Stuff that Christians, who claim to serve a GOD OF LOVE, should be VERY concerned about. 

Read this, if you haven’t already, regarding this sad fact.

Rather than spew vitriol, which is a testimony to some other God other than the Crucified One which we follow…

Perhaps we should instead testify to the God of Love.  You can start right now by giving to the Adventure Project.  Then give to the Red Cross for Japan and Libya.  Then learn more, speak out more, get in the ears of your leaders for the sake of the voiceless more, sit with the poor and hurting and get to know their names more, pray more, listen more, and celebrate more. 

That’s what “Love Winning” looks like.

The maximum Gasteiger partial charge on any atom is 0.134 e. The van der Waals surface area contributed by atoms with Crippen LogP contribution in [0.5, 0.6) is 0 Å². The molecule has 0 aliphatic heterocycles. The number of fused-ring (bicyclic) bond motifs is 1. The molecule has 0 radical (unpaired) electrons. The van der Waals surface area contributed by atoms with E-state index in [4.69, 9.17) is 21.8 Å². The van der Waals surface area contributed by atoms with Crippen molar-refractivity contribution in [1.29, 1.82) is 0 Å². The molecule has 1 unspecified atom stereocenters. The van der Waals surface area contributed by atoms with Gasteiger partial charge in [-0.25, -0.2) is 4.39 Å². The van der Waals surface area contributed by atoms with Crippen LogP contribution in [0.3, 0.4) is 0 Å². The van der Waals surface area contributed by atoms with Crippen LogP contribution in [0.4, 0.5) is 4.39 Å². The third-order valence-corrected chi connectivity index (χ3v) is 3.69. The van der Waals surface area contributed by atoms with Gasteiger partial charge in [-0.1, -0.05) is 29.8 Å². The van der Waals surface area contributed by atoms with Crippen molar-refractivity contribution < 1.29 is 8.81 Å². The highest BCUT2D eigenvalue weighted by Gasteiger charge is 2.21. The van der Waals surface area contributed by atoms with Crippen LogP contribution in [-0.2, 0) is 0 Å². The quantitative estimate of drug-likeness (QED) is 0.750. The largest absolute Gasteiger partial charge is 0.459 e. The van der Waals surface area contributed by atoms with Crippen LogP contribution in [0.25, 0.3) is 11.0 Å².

Christ on Earth.  In You. 

 
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Posted by on March 22, 2011 in justice, love, theology

 

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Thoughts on Rob Bell (part four).

 

Evangelicalism’s Doom and the Phoenix that is Mainline Protestantism:  A response (sort-of) to David Fitch and Scot McKnight

 

{DISCLAIMER:  Post (and especially picture captions) are not for the easily offended.}

 

Faculty David Fitch

David Fitch and Scot McKnight are both evangelical theologians of the highest caliber, both with better-than-average communication skills in a field that’s not exactly known for its sublime prose. 

Fitch has a new book out, that you can learn all about here.  I’m excited to get a chance to read it soon, and as you can see for yourself on his website, you can get a copy at a 40% discount.  What a guy. Smile 

[See “our conversation” (in a manner of speaking) after the jump.]

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Posted by on March 21, 2011 in church, emergent, future, RCA, theology